Trump Commerce chief: EU data privacy law could hurt trade

Trump Commerce chief: EU data privacy law could hurt trade
© Greg Nash

Commerce Secretary Wilbur RossWilbur Louis RossBannon's subpoena snub sets up big decision for Biden DOJ House panel, Commerce Department reach agreement on census documents China sanctions Wilbur Ross, others after US warns of doing business in Hong Kong MORE is warning that Europe's strict new data privacy laws could hurt trade with the U.S.

In an op-ed for The Financial Times, Ross said that the lack of clarity around the tough new rules, formally known as the General Data Protection Regulation (GDPR), could hamper information-sharing between governments and businesses across the Atlantic.

“GDPR creates serious, unclear legal obligations for both private and public sector entities, including the US government,” Ross wrote. “We do not have a clear understanding of what is required to comply. That could disrupt transatlantic co-operation on financial regulation, medical research, emergency management co-ordination, and important commerce."


The privacy rules went into effect on Friday, forcing digital businesses to scramble to comply. Under the new regime, websites will have to be more up front about how they use consumer data and offer users more control over their own information.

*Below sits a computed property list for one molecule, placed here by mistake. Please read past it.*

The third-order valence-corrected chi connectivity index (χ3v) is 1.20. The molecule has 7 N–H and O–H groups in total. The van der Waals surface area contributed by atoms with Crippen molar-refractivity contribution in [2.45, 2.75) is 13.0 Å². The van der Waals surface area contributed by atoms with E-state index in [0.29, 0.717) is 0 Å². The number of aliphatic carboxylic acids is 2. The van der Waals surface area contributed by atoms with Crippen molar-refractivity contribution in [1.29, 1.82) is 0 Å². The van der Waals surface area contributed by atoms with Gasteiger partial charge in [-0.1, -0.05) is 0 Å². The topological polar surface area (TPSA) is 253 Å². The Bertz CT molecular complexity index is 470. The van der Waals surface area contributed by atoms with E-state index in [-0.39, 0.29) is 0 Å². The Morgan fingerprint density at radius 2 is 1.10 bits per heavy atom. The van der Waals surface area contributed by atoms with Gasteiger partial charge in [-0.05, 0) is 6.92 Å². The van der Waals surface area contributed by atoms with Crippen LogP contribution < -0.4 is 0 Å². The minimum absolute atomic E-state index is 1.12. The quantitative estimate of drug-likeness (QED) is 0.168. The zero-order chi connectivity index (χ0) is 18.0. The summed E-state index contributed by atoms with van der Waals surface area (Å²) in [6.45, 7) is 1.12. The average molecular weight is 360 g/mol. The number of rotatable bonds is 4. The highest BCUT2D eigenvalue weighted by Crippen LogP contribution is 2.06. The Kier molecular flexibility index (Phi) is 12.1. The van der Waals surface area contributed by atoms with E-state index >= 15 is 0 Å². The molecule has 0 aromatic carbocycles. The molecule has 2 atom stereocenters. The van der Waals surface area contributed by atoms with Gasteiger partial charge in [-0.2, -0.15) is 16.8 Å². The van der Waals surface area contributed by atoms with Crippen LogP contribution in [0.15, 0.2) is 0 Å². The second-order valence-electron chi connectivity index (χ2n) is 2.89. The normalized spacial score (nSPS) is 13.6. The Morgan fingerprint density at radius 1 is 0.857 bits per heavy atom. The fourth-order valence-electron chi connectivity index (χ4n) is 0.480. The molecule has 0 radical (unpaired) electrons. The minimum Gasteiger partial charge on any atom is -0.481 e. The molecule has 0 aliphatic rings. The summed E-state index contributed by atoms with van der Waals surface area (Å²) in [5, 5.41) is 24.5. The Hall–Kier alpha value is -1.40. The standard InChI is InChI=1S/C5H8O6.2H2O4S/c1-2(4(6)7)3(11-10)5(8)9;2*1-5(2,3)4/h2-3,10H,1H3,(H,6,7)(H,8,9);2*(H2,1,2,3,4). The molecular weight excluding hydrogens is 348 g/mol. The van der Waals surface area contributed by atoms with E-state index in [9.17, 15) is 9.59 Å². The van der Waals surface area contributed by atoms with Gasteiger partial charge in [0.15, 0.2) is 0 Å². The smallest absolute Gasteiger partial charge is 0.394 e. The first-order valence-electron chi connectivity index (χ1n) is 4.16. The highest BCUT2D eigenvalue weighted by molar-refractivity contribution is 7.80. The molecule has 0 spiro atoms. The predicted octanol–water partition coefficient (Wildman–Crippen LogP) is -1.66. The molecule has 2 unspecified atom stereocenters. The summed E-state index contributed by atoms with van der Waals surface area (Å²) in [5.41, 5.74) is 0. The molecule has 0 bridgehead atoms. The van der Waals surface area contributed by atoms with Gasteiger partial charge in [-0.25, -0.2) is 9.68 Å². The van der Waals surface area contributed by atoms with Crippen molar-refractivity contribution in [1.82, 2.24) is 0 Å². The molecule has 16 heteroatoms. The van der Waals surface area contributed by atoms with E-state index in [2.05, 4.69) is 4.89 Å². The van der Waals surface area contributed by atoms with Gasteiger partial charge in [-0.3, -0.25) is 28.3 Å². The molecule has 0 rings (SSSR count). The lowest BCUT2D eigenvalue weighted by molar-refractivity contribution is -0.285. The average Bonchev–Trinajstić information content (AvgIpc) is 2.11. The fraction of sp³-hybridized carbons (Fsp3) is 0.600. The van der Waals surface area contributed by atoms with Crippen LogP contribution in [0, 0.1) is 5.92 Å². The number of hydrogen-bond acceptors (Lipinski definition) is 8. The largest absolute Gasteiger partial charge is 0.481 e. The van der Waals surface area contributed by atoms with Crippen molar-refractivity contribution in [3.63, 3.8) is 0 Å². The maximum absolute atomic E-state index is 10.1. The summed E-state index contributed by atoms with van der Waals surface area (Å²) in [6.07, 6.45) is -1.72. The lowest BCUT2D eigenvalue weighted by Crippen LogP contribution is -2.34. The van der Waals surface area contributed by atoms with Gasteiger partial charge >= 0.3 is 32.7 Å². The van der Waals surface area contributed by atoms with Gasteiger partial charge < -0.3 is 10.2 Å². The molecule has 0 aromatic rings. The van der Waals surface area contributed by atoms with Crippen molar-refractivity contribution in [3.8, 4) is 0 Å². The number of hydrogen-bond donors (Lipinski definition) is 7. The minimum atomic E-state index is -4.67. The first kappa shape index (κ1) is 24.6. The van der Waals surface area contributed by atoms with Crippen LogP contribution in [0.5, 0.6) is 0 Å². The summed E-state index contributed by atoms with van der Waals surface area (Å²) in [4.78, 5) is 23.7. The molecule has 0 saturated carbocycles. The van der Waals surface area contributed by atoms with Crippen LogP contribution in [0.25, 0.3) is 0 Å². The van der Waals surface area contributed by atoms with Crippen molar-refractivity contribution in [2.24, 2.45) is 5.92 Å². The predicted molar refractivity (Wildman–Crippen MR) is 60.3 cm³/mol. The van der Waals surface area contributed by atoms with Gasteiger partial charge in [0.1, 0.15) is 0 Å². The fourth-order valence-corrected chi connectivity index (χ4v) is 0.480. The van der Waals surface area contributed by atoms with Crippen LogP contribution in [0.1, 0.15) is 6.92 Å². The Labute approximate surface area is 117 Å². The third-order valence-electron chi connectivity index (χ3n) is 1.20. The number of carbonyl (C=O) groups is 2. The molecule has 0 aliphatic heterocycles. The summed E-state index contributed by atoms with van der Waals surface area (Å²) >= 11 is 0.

Consumer and privacy advocates have touted the new rules as a benchmark for regulating data collection, while the private sector has largely argued that the law is unclear and onerous.

Ross also argued that the rules could affect law enforcement by “restricting access to publicly available internet domain-name registration data.”

“That could stop law enforcement from ascertaining who is behind websites that propagate terrorist information, sponsor malicious botnets or steal IP addresses,” he wrote.

“These important activities need to be weighed carefully against privacy concerns,” Ross added. “They are critical to building trust in the internet, safeguarding infrastructure, and protecting the public. Our respect for privacy does not have to come at the expense of public safety.”